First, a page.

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New Zealanders hold their national heroes in high regard but are not so sure how to rate business leaders. In the final of a five-part series, Natalie Akoorie, of The New Zealand Herald, writes on what it is like to be a Kiwi.
Sir Edmund Hillary is considered New Zealand's most recognised hero but singer Lorde is ranked third by under-30s, according to a survey about what it is to be a Kiwi.
In the final of the five-part series, the questionnaire by Colmar Brunton shows 52% of the 1009 respondents considered the late mountaineer to be a nationally or internationally recognised New Zealand hero.
His closest rival was All Black captain Richie McCaw on a mere 8%, followed by the late Sir Peter Blake (7%) and former prime minister Helen Clark, Olympic gold medallist Valerie Adams, film-maker Sir Peter Jackson and the All Blacks, all on 5%.
Grammy-nominated singer/songwriter Lorde came in at 3% but was third overall among the younger-generation voters.
But when asked who was New Zealand's top business person, 36% of respondents answered ''don't know''.
Rated the most successful business person on 10% was Prime Minister John Key, a former investment banker, followed by Sir Stephen Tindall, founder of The Warehouse, Graeme Hart, one of the country's richest businessmen, and economist Gareth Morgan, all on 6%.
When New Zealand advertising agency DraftFCB hired two American anthropologists to analyse Kiwi culture, they discovered that culturally, New Zealanders were not as open to celebrating success as Americans or Australians.
''In New Zealand we're happier if people are a little bit quieter about their achievements,'' DraftFCB head of planning David Thomason said.
''One of the perceptions is that it's this selfish thing where you climb on top of other people to get to the top,'' he said.
''Yet, when we got past that, New Zealanders consistently did have an ambition. But the nature of New Zealanders' ambitions is likely to be more collective - that it's for their family or the kids or their partner.''
The anthropologists, from Practica Group in New York and Chicago, concluded that Kiwis kept ambitions to themselves and were poor at making plans to do something about it.
In an online survey in 2010 of 1000 people, DraftFCB found 35% of respondents wished they were more ambitious and 79% wished New Zealanders as a whole were more ambitious.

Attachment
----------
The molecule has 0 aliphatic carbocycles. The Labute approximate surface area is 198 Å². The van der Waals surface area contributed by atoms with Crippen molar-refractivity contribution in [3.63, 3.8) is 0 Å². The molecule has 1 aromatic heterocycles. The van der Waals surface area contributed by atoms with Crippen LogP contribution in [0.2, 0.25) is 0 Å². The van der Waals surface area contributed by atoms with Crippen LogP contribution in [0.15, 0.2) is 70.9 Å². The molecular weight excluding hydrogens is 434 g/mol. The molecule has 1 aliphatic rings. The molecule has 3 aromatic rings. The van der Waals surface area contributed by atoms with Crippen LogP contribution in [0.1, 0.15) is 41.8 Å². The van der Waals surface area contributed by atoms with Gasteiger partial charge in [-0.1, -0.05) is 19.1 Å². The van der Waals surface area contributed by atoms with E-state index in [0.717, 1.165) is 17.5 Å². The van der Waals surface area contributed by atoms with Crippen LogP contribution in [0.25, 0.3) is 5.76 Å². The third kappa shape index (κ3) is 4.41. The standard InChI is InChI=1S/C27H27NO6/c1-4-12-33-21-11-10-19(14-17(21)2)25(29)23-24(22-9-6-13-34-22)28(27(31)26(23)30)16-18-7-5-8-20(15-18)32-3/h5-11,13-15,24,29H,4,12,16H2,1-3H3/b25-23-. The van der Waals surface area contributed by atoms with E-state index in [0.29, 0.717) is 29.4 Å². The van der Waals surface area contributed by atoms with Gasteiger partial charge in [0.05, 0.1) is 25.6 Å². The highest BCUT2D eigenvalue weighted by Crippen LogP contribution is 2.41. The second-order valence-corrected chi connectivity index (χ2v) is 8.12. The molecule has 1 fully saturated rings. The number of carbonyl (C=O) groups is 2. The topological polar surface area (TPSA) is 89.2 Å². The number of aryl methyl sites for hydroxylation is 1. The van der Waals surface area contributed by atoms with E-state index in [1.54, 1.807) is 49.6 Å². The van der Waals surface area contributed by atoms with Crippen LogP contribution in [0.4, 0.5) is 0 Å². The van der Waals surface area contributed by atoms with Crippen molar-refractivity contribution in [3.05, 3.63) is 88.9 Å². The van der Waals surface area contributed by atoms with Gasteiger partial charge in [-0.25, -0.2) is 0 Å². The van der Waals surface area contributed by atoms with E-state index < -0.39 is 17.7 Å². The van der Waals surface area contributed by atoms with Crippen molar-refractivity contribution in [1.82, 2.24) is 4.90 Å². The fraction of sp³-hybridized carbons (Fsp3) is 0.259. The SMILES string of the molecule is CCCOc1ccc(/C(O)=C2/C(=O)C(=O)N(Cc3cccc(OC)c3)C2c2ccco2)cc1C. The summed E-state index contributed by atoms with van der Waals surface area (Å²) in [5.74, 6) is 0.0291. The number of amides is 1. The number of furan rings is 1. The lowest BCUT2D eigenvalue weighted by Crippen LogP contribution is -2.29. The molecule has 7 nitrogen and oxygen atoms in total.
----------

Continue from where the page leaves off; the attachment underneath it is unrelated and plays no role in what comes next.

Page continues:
Mr Thomason said tall poppy syndrome was very real and intelligence did not necessarily go hand in hand with success.
''You're born with it. Intelligence is often seen as an unfair advantage but people will celebrate things like hard work and innovation more, rather than just they're really brainy.''
Mr Thomason said Kiwis also appeared to be easily satisfied.
''People talk about the BMW, the bach and the boat and New Zealand business people are often satisfied once they have achieved these and don't want to go further.''
Economist and philanthropist Gareth Morgan said New Zealand was a perfect place to do business for smaller operators.
''We're basically a nursery, where you can grow those businesses to a certain level and either sell them or use that base to build internationally.''
Mr Morgan dismissed criticisms such as being held back by government policy or lack of funding as ''whinging'' and said that having a small population was a huge advantage.
''You can develop your business in this test market pretty much under the radar before you take it international.''
Olympic and Commonwealth Games gold medallist Valerie Adams is proud to be internationally recognised as a heroine by other New Zealanders.
Putting New Zealand ''on the map'' was an honour, according to Adams, who has gone up against shot putters from around the world and come out on top.
''If I can put little old New Zealand up there amongst the biggest countries in the world, especially in track and field which is one of the most competitive sports ...
''One of my pet peeves at the moment is that people just assume that we're part of Australia, if they don't know where we are.''
Adams, whose late mother Lilika is her hero, said Kiwis held ambitions but did not talk about them in the way other nationalities, such as Americans, might.
''We're so laid-back but also quite a humble country that we don't want to say to the whole world what our ambitions are.
''I set my goals out but my ambitions I keep to myself. I think in New Zealand that's just the way we roll here.''
Adams said one of her goals was to inspire young people in New Zealand.
''I've always said that if I can inspire one person, I can die happy. If I can inspire one person to change their life and make it better for themselves, and that's not necessarily in sport, I can tell you now that I will be happy to die and that my job is done.''